Tomjanovich in talks to decide coaching staff

EL SEGUNDO, Calif. -- With Mike Krzyzewski out of the picture, it appears Rudy Tomjanovich could be the next coach of the Los Angeles Lakers.

ESPN The Magazine's Ric Bucher reports that the deal to hire Tomjanovich is basically finished, with negotiations now centering on who will be on Rudy T's coaching staff.

Earlier Tuesday, a source told ESPN.com the Lakers had entered into "serious negotiations" with Tomjanovich.

The Riverside (Calif.) Press-Enterprise and KRIV-TV in Houston both reported Tuesday that the former Houston Rockets coach had been offered the Lakers' position Monday night, but those reports could not be immediately confirmed by ESPN.

The Lakers declined comment Tuesday afternoon, but general manager Mitch Kupchak did say the team has "identified the guy we want to hire."

"There is not a deal to announce," Kupchak said Tuesday. "We don't have a coach at this time. We hope to have a coach in a short period of time. If [Tomjanovich] becomes coach of the Los Angeles Lakers, he would be a wonderful selection."

The Lakers have been searching for a new coach since June 18, when coach Phil Jackson stepped down three days after an NBA Finals loss to Detroit.

Despite the Lakers' late push for Krzyzewski, Tomjanovich had otherwise been considered the front-runner to succeed Jackson. However, the Lakers had little choice but to try to strike a deal with Coach K after Kobe Bryant announced that the Blue Devils coach was the one he would prefer to play for were the Lakers' star to re-sign.

"I would think [Bryant's] response would be the same as everybody -- there was a sense of disappointment," Kupchak said. "We felt if we could have brought [Krzysewski] on board, it would have been a wonderful coup for this organization."

Kupchak also said he was in constant contact with Bryant, an unrestricted
free agent, and Bryant's representatives, and there was nothing new to report on Shaquille O'Neal, who has demanded a trade.

"I'm optimistic, I have to be," Kupchak said regarding his hope of re-signing Bryant.

Asked how Bryant might feel about Tomjanovich, Kupchak replied: "I wouldn't share any of our players' thoughts publicly."

Regarding O'Neal, Kupchak said: "It is time to be patient. We are being patient."

"Immediately after I spoke to [Krzyzewski] this morning, our search for a new coach continued," Kupchak said late Monday.

Tomjanovich had met in recent weeks with team owner Jerry Buss and Kupchak about the Lakers' post, and has expressed a desire to have Shaq and Kobe on his team were he to join the Lakers. It is believed, however, he would accept the coaching post no matter who is on the roster.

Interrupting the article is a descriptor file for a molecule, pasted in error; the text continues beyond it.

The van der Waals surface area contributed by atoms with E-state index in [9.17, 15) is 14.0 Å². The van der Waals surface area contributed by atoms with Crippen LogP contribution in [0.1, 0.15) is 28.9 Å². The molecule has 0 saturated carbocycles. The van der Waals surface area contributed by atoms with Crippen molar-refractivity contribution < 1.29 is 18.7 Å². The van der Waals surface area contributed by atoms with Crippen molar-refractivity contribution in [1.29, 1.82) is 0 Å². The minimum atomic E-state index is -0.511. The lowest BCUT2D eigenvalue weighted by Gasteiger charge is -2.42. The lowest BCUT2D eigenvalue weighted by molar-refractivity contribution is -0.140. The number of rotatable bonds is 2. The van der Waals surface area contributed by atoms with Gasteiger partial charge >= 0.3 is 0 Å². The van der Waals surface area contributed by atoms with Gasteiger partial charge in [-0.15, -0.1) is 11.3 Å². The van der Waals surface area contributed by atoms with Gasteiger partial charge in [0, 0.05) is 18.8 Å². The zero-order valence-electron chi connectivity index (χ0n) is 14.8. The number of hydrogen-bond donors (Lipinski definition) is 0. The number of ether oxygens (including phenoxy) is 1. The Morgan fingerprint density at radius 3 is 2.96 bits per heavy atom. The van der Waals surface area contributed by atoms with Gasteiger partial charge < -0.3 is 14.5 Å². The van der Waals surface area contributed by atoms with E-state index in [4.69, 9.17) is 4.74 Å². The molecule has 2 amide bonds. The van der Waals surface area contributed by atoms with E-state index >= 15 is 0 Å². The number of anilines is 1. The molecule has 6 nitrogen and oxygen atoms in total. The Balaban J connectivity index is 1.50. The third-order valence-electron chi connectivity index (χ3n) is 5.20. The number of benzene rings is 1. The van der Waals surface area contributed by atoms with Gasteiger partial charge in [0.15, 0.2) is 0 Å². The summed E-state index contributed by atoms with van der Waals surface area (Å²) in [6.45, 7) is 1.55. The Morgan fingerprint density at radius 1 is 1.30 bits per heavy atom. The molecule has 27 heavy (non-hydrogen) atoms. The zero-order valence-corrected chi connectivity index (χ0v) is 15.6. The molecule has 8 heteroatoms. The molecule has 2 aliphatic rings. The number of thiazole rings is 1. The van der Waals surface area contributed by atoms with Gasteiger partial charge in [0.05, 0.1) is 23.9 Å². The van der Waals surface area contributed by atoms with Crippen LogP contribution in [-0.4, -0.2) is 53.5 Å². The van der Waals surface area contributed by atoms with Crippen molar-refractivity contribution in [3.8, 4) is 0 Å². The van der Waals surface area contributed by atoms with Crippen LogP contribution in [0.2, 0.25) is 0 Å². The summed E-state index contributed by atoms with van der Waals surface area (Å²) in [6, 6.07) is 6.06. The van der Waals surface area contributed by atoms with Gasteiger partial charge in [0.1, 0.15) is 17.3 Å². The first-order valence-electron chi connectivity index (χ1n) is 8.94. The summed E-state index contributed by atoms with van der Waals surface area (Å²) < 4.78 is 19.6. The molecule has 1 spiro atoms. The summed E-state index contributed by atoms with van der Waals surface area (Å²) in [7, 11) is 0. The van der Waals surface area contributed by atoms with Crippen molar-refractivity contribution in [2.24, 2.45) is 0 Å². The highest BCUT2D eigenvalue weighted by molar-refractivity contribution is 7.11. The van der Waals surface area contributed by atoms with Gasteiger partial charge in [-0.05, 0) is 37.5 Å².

Tomjanovich, 55, stepped down after 12 years as coach of the Rockets in May 2003 -- two months after learning he had bladder cancer.

He negotiated a settlement of the remaining two years and $12 million on his coaching contract with the Rockets.

Reportedly in good health now, Tomjanovich worked as a scout with the Rockets last season, his 34th year with the organization he joined in 1970 as the second overall selection in the NBA draft.

Tomjanovich was the winningest coach in Rockets history with a 503-397 record, but they failed to make the playoffs in his last
four years there.

He led the Rockets to NBA titles in 1994 and 1995.

Krzyzewski, who has won three national titles at Duke, declined the Lakers' job on Monday after taking the weekend to mull a lucrative offer, reported by ESPN's Stephen A. Smith to be a five-year, $40 million deal.

Coach K said he was tempted by the Lakers' prominence as one of
professional sports' most famous franchises, but never got to the point of being ready
to leave.

"The decision has always been to stay at Duke. It would have to
be something changing [that]," he said at a news conference on
campus Monday.

Kupchak identified four men he has spoken with about the job --
Tomjanovich, Krzyzewski, Miami Heat president Pat Riley and North
Carolina coach Roy Williams.

Krzyzewski, Riley and Williams have said they aren't interested. That leaves Tomjanovich.

"Do the math," Kupchak said.

Tomjanovich would be the fourth coach in NBA history to coach one team to multiple championships before being hired by another, joining Bill Russell, Riley and Jackson.

Jesse Brown, Tomjanovich's business manager, refused comment from his Houston office.

Kupchak also said others have called to express interest in the job, but wouldn't identify them.

Kupchak said he called Williams two weeks ago. He also said Williams was offered the Lakers' coaching job six or seven years ago -- before Jackson was hired.

"He's been at the top of our list," Kupchak said. "He said he had no interest."

On Tuesday, Williams said he "had a general discussion with the Lakers a couple of weeks ago. I told them that I was quite happy at Carolina and was not interested in the job."

Riley issued a statement saying he wasn't offered the job and intended to stay in Miami.

Jackson coached the Lakers to three championships in five years. The announcement that he wouldn't return came three days after the team lost to the Detroit Pistons in the NBA Finals.

Kupchak also said he met with Karl Malone, who last month opted out of his $1.65 million deal for next season to become an unrestricted free agent.

Injured during the Finals, Malone underwent arthroscopic surgery on his right knee last week.

"He looked great, wide-eyed, upbeat," Kupchak said. "I think
he would consider playing again."

Dwight Manley, Malone's agent, refuted reports that Malone
planned to retire, saying an announcement wouldn't come until later
in the summer. Malone, the NBA's second-leading career scorer,
turns 41 later this month. He joined the Lakers last summer in
search of his first championship after playing 18 seasons with the
Utah Jazz.

Information from ESPN.com's Marc Stein and The Associated Press was used in this report.